False Claims LawIn the United States, the False Claims Act (based on the Federal False Claims Act 31 U.S.C. 3729 et seq.) provides a powerful legal tool to counteract fraudulent billings turned into the Federal Government. Citizens with insider knowledge of false claims in health care, military, or other government spending programs can be rewarded.
The General Accounting Office (GAO) estimates that medical fraud (Medicare and Medicaid fraud) and abuse approaches 10% of all health care expenditures, or $100 billion dollars.
It may be hard to detect when a care provider is engaging in fraudulent practices, but it is suggested that each citizen should be a savvy consumer. Some simple actions are believed necessary to help in reducing the public damage caused by these frauds, starting by singularly and attentively reviewing related bills. Checking service dates against the dates in one's own calendar, or requesting an itemization of services and an explanation for unclear charges, or looking for double billing or services that were not performed.
The savvy consumer is invited to always ask for explanations and adjustments of the bill, if appropriate, and to be especially concerned if mistakes occur regularly. In case such a complaint goes unheard, or if there is a suspect that the provider is engaged in fraudulent practices, the consumer can help his government recover misappropriated tax dollars through the citizen lawsuit provisions of the False Claims Act.
The False Claims Act establishes liability when any person or entity improperly receives from, or avoids payment to, the federal government—except for tax fraud. It is designed to give private citizens the power to file a civil lawsuit to recover money on behalf of the federal government when the federal government has been defrauded.
Individuals can then file a lawsuit to recover misused federal dollars in almost any situation where federal dollars are involved including education grants; housing programs; defense contracting; and Medicare/Medicaid fraud.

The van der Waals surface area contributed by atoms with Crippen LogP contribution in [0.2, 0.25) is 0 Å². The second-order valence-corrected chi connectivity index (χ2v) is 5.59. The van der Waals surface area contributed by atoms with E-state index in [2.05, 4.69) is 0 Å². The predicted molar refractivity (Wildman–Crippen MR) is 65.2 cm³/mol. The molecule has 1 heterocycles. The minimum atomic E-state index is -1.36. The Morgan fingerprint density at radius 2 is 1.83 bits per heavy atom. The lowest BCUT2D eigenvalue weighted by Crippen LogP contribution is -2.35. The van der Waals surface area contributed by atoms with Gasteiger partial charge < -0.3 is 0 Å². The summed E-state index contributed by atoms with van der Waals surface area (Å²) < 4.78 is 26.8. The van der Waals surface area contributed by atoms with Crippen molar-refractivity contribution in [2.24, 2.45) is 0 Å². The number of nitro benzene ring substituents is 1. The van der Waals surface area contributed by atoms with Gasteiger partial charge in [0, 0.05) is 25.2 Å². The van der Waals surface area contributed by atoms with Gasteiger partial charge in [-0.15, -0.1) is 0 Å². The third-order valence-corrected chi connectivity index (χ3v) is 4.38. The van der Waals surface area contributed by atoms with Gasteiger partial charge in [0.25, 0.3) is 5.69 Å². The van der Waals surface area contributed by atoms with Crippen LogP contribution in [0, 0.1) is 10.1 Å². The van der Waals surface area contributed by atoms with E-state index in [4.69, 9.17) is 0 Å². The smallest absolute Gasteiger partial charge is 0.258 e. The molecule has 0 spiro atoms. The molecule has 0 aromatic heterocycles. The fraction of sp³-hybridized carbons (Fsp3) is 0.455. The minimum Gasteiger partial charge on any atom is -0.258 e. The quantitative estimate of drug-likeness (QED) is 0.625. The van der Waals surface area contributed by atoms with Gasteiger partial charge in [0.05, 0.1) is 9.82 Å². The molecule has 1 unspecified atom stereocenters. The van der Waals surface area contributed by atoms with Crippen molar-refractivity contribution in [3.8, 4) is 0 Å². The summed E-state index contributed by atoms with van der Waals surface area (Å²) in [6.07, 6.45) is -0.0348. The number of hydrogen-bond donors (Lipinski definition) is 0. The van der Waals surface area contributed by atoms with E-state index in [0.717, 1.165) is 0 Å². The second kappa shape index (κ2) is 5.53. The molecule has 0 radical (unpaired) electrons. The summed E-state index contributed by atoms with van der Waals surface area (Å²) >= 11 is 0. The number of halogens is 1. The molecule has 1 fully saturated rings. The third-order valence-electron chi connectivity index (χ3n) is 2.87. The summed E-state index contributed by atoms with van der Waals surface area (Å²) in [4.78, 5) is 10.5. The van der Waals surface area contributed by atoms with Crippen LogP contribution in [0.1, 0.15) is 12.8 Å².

Some common categories in which the fraud occurs are home health care, nursing home care, hospital billings, and medical equipment rental.
The following is a partial list of practices that violate the False Claims Act:
- double billing;
- use of untrained personnel to provide services;
- failure to supervise unlicensed personnel;
- distribution of unapproved devices or drugs;
- forgery of physician's signatures;
- creation of phony insurance companies or employee benefit plans;
- upcoding (using an improper reimbursement code to get more money than is warranted by the medical procedure, e.g., billing as if a doctor saw a patient, when a nurse actually saw the patient);
- unbundling (billing one medical procedure as multiple medical procedures);
- services provided without medical necessity;
- fraudulent cost reports;
- inadequate care;
- use of substandard equipment.
If the Justice Department intervenes in a case, is good news. The prospective defendant is apt to be intimidated by the government's massive effort and settle quickly. For example, in recent times, 17 major hospitals in Northern Ohio have settled False Claims Act cases with the Justice Department. However, if the government intervenes, the reward is a bit smaller.
For more information, the local Bar Association can be contacted for a referral to an attorney specializing in this area of the law.